The quick-release anchors are ideal when I want to use my tripod and don’t want to have a strap blowing around in the wind. Single-handedly adjusting the strap length from over the shoulder to around the neck was quick and easy.

I also tried the Slide Lite with my binoculars, and it worked well, I found the adjustable length useful so I could wear them at my side when walking.

The Slide in Use

I am a big fan of small, light, and high-quality equipment. Consequently, the Slide would probably be overkill for my needs. Indeed, my OM-1 with the M.Zuiko 12-40mm F2.8 PRO lens is too light to curve the stiffened back of the strap around my neck or shoulder.

I could single handedly shorten either of the straps using their quick release buckles.

However, I have recently bought the OM SYSTEM M. Zuiko 150-400mm f/4.5 TC 1.25 IS PRO Lens. Although still comparatively light, the slide strap was perfect for carrying that combination that weighs a little under 5½ lbs (just under 2.5 kg) and could easily support much larger cameras.

Which Strap Should You Choose?

I found that using a system under 2 lbs (approximately 1 kg), the Slide Light is perfect. Above that weight, it is still perfectly comfortable to use, but when you start to reach a lens and body combination of around 3 lbs (approximately 1.5 kg) the Slide is definitely a more comfortable option.

I think there is an overlap between 2-3 lbs where both are suitable. If your maximum camera/lens combination is 2½ lbs (approximately 1.1 kg), then the Slide Lite will suit you.

Because of the wide range of weights of my lenses, everything from a tiny 0.3 lbs (136 g) to a large 4.4 lbs (1.88 kg), I’ll use both straps, except, that is, when I am cycling. Then, I’ll still use the Peak Design Leash.

What I Like About the Slide and Slide Lite and What Can Be Improved

What I Liked

Everything I found exceptionally good was common to both straps:

  • Fully adjustable
  • Exceptionally strong
  • Light
  • Easy to attach and remove from the camera
  • Comfortable to wear
  • Easy to put on and take off
  • Reversible with a grip on one side 
  • Environmentally sound
  • The improved design makes it easy to see if the anchors are worn and need to be replaced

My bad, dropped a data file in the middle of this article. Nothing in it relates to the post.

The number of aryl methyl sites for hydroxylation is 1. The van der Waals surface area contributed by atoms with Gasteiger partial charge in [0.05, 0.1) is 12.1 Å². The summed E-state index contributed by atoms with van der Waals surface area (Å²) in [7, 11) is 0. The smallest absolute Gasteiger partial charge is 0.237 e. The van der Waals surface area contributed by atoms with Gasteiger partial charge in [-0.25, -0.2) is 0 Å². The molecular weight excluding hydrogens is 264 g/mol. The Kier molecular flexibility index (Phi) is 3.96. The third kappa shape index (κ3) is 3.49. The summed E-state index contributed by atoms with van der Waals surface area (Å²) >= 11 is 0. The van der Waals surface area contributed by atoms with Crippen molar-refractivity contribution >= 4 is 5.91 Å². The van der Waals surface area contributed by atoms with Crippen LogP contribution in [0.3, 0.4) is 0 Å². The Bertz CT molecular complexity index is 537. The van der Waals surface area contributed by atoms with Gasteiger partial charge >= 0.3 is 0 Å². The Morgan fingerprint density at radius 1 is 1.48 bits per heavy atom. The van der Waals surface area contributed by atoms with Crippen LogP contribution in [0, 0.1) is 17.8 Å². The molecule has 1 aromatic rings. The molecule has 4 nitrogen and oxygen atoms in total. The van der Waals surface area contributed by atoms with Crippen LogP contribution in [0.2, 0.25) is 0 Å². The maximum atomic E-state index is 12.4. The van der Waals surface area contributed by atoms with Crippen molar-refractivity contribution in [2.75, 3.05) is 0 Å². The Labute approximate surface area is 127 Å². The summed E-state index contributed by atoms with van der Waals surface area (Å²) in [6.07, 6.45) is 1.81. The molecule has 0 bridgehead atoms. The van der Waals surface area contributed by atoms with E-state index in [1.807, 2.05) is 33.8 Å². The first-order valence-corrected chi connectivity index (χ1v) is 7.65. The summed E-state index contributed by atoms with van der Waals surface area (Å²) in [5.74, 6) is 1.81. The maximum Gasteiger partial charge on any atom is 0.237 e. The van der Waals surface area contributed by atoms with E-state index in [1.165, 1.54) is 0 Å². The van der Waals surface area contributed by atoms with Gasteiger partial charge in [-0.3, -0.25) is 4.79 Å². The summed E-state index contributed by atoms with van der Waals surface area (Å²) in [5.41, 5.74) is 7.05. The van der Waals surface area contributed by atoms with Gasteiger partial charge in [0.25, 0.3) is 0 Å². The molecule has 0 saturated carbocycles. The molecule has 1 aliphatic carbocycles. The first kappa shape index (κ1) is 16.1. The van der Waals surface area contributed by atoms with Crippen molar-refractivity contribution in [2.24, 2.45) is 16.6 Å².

• They are not plastered with bold brand advertising
  • They are available in a range of color

The Slide and the Slide Lite have a silicone rubber grip on one side.

What Could Be Improved

I am really pushed to find anything to dislike. However,

  • Some photographers might prefer a thicker, padded strap, but that would be at a cost of flexibility
  • There isn’t a two-camera version
  • Slightly longer Anchor Mount loops would be good for easier attachment to the larger anchoring points on big lenses
  • Guidance about the weight of the system they are designed for would help customers choose the correct model for them

In Conclusion: They Are a Great Accessory

There is a lot to be liked about these products. They are functional and easy to use. You do need to pick the right strap for the camera and lens combination and might need more than one strap if you have a wide-ranging system like mine. Peak Design is living up to its name. You can buy the Peak Design Slide here, and the Slide Light here.

Ivor Rackham's picture

Earning a living as a photographer, website developer, and writer and Based in the North East of England, much of Ivor's work is training others; helping people become better photographers. He has a special interest in supporting people with their mental well-being through photography. In 2023 he became a brand ambassador for the OM System

Log in or register to post comments

I'm a big fan of the Slide Lite and also have the midnight blue variant. For my Fujifilm X-T3 or X-T5, when paired with a compact prime, it seems just right. When paired with my 50-140mm (~1kg), I could see the benefit of the full sized Slide, but the Slide Lite does fine here as well.

Yes, there is a definite overlap in the weights. I only use the Slide with my big lens. Thanks for commenting.

No. As I said in the article, it was the Leash.

I use the slide. They are great. I agree about longer anchors.

Thanks for reading the article and commenting. It's always great to hear that someone agrees!

I buy it and stop using it, the Ankor system is nice but to big and constantly coming in the way, when I use my camera in portrait mode, or at at low level.

Works much better if you attach the right side underneath the camera.

Ugh... I'm not considering the larger models until they solve that sloppy loop when you shorten the length.

I'm not sure what you mean. Please would you explain?

The area shown here. Something like a tie bar could probaly keep it tidy.

Oh, I see. Thanks for coming back to explain. That's interesting

I can't say that bothers me; I hadn't even noticed it there in use. I'll sit on the naughty step!

With my OM-1 and a 40-150mm lens on the Slide Lite, that loop gap is there although not as much as in both the pictures. The photographer in both is supporting some of the weight of the camera and, having just tried it with my OM-1, it flattens more than that. Strangely, using the same combination with the larger Slide, there is less space between as well, and hardly any when it's attached to my biggest lens.

The reason it happens is probably because Peak Design's webbing is heavier duty than most straps.

Thanks for pointing that out. For me it's not an issue, for you it is. I am sure the guys at PD will read this. Have you forwarded your thoughts to them?